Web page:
For many ensembles and artists, COVID-19 has immeasurably changed the industry of live performance. Many ensembles have had to adapt; the Handel and Haydn Society (H+H), Boston’s premier historically informed performance (HIP) ensemble, has been forced to reinvent their season of live concerts in accordance with new public health guidelines.
Conveniently, COVID-19 and HIP complement each other well. As an ensemble that practices HIP, concert repertoire is normally baroque or classical and is performed on period instruments in appropriately sized ensembles. According to Guy Fishman, the principal cellist of H+H, the repertoire performed by the ensemble often lends itself to smaller groups of musicians.
“You can play a Vivaldi concerto with 40 people, you can also play that same concerto with six people, and have it be equally powerful,” Fishman said in an interview. “In fact, more likely than not, it would have been composed for that smaller size of an ensemble.”
With the ensemble’s ability to safely rehearse in smaller groups with primarily strings and keyboard instruments in mind, a modified concert schedule for the fall was released: the COVID-19 catch? At least the first five concerts of the season will be livestreamed rather than performed for a live audience at Symphony Hall.
For each of these livestreamed performances, H+H plans to limit the number of performers on the stage and have them all appropriately distanced, in accordance with health guidelines.H+H is both an instrumental and a choral society and, in a typical season, would regularly perform large-scale choral works of the baroque and classical periods.
“The safety around singing is an issue,”Fishman said. “That is especially harmful for H+H because we are, at our core, a choral society.”
This does not mean that vocalists of H+H will remain silent all season; several livestreamed concerts will feature solo vocalists or small choral ensembles drawn from the members of the H+H Chorus and members of the H+H Youth Choruses Concert Choir.
One question that has come up among Fishman and other professional musicians concerns the value of live music over livestreamed music. According to Fishman, the argument in favor of live music lies in the relationship between communication and community.
“The word ‘communication’ and the word ‘community’ come from the same root in Latin; you have to communicate in order to create community,” Fishman said. “A community communicates amongst itself. So as much as music communicates something, what the composer believed or what you, the musician believed the composer intended, you are partaking in community building. That can be done virtually, but the community also needs to experience itself as a unit and that is what those two hours in the concert hall provide … That experience is irreplaceable, both for the musicians and for the audience.”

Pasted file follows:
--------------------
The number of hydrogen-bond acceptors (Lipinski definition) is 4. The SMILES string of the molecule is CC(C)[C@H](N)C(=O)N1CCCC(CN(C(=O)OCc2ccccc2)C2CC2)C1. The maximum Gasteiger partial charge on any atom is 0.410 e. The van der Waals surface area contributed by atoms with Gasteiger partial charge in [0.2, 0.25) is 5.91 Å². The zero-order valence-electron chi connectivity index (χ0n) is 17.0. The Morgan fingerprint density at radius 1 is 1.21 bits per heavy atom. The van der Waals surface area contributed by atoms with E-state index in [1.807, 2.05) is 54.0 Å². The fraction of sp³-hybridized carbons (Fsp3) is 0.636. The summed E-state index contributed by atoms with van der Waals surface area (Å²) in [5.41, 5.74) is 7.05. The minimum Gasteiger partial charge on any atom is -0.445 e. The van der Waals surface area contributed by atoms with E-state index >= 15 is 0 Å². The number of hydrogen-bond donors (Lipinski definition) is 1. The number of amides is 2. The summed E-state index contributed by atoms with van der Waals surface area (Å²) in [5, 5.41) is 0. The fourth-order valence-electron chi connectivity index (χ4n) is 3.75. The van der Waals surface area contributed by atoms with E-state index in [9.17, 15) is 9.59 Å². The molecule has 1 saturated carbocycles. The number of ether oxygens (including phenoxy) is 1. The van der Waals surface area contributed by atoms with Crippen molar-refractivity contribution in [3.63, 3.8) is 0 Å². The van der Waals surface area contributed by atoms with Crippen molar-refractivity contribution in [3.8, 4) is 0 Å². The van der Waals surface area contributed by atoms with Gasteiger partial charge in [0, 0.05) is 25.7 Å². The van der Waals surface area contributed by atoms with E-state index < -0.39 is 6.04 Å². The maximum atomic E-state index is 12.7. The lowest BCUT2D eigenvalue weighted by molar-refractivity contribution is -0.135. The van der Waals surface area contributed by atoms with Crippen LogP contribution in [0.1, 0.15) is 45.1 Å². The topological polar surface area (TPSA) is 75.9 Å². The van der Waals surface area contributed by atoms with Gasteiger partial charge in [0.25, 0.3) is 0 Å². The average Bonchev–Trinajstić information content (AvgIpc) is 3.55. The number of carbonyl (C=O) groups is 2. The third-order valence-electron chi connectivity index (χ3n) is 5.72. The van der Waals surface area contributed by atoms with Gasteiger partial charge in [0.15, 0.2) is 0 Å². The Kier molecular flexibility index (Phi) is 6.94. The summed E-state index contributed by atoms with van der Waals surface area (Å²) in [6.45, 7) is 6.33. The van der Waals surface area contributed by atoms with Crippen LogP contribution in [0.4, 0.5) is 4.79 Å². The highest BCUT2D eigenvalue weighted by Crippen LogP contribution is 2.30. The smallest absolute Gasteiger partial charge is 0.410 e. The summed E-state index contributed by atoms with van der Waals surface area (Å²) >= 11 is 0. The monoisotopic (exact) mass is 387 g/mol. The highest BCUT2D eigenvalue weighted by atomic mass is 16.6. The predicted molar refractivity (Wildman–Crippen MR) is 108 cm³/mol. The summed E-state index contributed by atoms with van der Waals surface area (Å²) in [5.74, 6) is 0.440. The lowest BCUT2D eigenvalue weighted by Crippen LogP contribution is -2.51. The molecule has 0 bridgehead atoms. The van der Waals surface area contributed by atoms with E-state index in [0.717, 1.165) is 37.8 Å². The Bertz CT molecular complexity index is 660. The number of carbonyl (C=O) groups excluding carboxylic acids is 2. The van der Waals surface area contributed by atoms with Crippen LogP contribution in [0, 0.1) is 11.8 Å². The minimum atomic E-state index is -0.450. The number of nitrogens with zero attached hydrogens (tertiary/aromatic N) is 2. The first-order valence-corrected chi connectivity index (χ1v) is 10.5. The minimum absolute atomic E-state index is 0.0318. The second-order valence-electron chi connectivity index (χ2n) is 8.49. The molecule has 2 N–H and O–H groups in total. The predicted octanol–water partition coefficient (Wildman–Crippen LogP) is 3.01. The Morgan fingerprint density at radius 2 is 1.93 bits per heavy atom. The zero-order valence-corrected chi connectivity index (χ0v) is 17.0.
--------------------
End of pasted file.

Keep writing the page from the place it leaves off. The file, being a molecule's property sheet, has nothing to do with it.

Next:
Despite the irreplaceability of live performance, Fishman and the rest of H+H have been taking COVID-19 guidelines very seriously and are looking forward to an age where live performance is an option once again.
“There is nothing like air molecules that have been displaced coming from a vibration coming from an instrument or a voice that is in the same vicinity of you hitting your eardrums, as opposed to those which have been displaced by a speaker, like on your computer,” Fishman said. “You cannot replicate the sensation, the physical sensation.”
Fishman performed in the first virtual concert of the season, “The Magic of Bach,” alongside Emi Ferguson (flute), Aisslinn Nosky (violin), Susanna Ogata (violin) and Ian Watson (harpsichord). The chamber ensemble performed three works of Johann Sebastian Bach.When Ferguson was playing, the rest of the musicians in the space were masked, but when it was only the strings and harpsichord playing, members of the ensemble removed their masks and sat far apart from one another.
The concert was performed in the Fraser Performance Studio at WGBH, and according to Fishman, “air circulation has been attended to ... and they’ve done something with that air circulation to increase it.” Only five people are allowed in the studio at a given time due to new health regulations.
Because listeners will attend each upcoming H+H concert from their homes, Fishman offered suggestions as to how the virtual audience members can approach this unconventional concert experience.
“I hope the listener comes as they are. The good news with Bach is that there is something for everyone; he wrote such multilayered music that you can enjoy the instrumental virtuosity, you can enjoy the counterpoint — the way voices interact with each other and therefore the way musicians interact with each other. You can enjoy the material and the way in which he treats the material, and how much variety you find with a relatively small number of players,”Fishman said.
With unemployment of professional musicians having skyrocketed after the national shutdown this past spring, there has been concern regarding the eternality of the live performance industry. Fishman, however, does not find himself overly worried: “We’ve gone through plagues and we’ve gone through wars, depressions and famines, and music has survived. And classical music in particular, which is a genre that has been said to be dying for about a thousand years; for about a thousand years people have commented ‘oh this is the end of classical music.’ And it has yet to die.”